Here is what I am reading today:
“Researchers from St. Luke’s — Roosevelt Hospital Center and Columbia University in New York performed functional magnetic resonance imaging (fMRI) on 25 men and women of normal weights while they looked at images of healthy and unhealthy foods. The scans were taken after five nights in which sleep was either restricted to four hours or allowed to continue up to nine hours. Results were compared.
“The same brain regions activated when unhealthy foods were presented were not involved when we presented healthy foods,” said Marie-Pierre St-Onge, PhD, the study’s principal investigator. “The unhealthy food response was a neuronal pattern specific to restricted sleep. This may suggest greater propensity to succumb to unhealthy foods when one is sleep restricted.”:
“…Prof David Linden, who led the study which was published in the PLoS One journal, said it had the potential to become part of the “treatment package” for depression. About a fifth of people will develop depression at some point in their lives and a third of those will not respond to standard treatments.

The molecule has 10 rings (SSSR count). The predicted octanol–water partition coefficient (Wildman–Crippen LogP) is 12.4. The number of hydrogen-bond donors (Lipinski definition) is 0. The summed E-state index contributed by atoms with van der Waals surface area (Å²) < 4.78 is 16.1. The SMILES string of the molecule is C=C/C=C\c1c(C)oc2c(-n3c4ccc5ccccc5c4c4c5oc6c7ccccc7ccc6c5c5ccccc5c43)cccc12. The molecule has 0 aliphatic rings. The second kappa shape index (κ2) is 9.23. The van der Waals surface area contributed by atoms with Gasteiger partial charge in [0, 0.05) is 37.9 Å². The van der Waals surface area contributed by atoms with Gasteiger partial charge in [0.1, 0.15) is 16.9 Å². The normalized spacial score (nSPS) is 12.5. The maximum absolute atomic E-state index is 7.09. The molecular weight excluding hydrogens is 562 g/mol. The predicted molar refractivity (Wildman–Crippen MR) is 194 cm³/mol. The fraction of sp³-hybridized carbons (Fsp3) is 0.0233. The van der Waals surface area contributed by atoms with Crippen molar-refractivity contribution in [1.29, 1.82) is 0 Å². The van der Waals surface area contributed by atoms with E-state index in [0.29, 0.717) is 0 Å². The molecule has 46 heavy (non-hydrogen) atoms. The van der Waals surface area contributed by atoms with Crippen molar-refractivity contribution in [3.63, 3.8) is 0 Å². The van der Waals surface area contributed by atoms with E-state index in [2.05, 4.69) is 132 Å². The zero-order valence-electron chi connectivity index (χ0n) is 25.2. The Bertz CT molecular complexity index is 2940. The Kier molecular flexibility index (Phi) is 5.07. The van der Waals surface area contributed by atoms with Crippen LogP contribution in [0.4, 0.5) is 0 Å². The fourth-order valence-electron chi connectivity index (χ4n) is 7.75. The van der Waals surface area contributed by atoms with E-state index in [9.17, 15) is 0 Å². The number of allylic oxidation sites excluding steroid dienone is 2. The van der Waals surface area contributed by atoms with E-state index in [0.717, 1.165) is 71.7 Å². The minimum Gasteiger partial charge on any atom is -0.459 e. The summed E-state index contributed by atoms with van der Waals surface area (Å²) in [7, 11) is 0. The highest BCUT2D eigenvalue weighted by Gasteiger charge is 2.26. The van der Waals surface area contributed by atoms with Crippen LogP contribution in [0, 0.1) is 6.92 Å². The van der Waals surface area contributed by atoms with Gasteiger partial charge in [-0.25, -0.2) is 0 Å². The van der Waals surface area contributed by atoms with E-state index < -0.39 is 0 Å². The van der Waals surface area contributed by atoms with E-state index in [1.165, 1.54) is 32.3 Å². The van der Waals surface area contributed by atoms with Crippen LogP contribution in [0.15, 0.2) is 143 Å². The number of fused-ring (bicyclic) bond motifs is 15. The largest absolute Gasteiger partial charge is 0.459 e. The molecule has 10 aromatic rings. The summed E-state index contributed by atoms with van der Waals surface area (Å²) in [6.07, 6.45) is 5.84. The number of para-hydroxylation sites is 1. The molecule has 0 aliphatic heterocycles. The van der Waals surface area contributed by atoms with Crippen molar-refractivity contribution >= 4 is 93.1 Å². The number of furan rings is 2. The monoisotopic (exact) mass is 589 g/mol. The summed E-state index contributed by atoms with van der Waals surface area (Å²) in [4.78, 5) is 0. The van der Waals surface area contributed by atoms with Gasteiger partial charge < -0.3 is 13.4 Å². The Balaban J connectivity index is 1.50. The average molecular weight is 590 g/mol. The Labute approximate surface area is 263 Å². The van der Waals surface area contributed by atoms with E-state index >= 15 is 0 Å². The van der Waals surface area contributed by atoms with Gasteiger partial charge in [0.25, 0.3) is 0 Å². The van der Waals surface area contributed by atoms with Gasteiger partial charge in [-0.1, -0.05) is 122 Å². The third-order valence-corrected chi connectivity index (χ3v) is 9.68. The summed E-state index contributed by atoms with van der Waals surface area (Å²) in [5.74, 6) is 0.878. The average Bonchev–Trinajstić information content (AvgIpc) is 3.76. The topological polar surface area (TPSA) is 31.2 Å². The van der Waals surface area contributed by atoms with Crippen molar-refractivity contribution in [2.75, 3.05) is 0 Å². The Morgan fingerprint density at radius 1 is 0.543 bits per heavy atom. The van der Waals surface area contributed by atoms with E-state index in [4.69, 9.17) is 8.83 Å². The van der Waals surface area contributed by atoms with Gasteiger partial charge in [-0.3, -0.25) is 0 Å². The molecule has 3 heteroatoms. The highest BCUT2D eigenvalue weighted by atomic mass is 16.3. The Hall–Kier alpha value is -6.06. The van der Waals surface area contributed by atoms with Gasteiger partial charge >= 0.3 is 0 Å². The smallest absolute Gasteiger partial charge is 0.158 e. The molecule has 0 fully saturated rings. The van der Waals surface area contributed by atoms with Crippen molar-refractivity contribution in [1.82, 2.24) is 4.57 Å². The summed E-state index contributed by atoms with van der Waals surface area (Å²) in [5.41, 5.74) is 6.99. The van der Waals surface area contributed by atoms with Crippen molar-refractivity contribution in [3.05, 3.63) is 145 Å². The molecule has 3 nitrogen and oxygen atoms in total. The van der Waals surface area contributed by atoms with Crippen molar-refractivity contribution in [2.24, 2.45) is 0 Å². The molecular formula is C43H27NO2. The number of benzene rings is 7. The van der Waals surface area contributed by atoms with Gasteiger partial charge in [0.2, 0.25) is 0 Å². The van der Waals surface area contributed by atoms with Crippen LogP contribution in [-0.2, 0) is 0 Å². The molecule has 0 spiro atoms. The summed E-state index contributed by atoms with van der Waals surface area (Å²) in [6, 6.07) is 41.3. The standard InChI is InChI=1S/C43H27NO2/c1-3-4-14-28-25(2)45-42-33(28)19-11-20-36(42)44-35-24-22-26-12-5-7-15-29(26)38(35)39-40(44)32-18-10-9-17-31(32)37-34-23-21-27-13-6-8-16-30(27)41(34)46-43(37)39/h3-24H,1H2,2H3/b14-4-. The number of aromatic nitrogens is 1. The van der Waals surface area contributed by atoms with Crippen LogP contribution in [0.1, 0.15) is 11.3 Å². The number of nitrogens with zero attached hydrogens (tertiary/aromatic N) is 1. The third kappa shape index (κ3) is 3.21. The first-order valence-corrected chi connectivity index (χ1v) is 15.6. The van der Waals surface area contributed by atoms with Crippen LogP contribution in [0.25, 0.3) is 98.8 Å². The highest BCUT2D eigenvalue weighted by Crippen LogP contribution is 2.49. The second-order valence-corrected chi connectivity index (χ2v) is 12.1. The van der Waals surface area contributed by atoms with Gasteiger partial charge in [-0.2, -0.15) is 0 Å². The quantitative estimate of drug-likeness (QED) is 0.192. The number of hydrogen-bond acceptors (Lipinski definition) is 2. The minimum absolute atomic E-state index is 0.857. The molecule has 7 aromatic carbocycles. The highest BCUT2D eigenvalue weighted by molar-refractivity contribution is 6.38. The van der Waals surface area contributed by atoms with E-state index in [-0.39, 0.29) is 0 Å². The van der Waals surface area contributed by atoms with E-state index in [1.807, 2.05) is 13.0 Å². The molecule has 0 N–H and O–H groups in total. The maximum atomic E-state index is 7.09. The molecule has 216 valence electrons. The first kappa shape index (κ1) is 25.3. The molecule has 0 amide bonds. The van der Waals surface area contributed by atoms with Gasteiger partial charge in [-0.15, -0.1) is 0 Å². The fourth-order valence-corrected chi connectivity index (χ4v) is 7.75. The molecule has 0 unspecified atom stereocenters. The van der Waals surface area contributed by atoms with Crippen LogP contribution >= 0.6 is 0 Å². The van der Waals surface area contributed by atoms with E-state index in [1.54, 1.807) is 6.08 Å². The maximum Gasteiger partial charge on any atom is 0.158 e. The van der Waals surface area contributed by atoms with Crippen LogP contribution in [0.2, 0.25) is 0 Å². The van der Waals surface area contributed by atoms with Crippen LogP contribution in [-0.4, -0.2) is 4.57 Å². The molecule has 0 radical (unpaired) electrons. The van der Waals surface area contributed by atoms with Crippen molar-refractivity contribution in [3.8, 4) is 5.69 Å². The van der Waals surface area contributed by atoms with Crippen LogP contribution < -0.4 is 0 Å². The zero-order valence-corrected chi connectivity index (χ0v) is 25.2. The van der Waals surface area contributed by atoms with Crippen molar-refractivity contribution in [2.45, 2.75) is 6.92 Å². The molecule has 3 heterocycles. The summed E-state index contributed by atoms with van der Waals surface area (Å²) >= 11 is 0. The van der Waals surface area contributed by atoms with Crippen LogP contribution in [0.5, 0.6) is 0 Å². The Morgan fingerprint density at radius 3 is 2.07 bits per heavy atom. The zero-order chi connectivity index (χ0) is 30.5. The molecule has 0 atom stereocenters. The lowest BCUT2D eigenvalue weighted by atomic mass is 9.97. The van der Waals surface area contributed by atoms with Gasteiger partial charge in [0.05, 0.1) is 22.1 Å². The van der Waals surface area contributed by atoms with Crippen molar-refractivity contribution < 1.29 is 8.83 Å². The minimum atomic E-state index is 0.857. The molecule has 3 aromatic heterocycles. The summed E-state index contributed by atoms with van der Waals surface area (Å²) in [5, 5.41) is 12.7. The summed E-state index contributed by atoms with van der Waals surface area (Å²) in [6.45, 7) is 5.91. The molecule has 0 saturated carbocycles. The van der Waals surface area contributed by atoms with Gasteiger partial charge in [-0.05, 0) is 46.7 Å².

Prof Linden added: “One of the interesting aspects of this technique is that it gives patients the experience of controlling aspects of their own brain activity. “Many of them were very interested in this new way of engaging with their brains.”…
“A new type of game will mine your social media to personalise the experience
“WHEN I put my son to bed, I quite often tell him a story,” says Peter Molyneux, a British game developer who recently left Microsoft to start his own studio, 22Cans. “I will have crafted that story around what I know about him, what he has done in the past few days. Those are the best stories I can tell him – better than Harry Potter, better than anything else because they pull his life into the story.” Molyneux, who has worked in the industry for 30 years, wants to create an artificial intelligence that can offer players the same tailored experience in his next game.”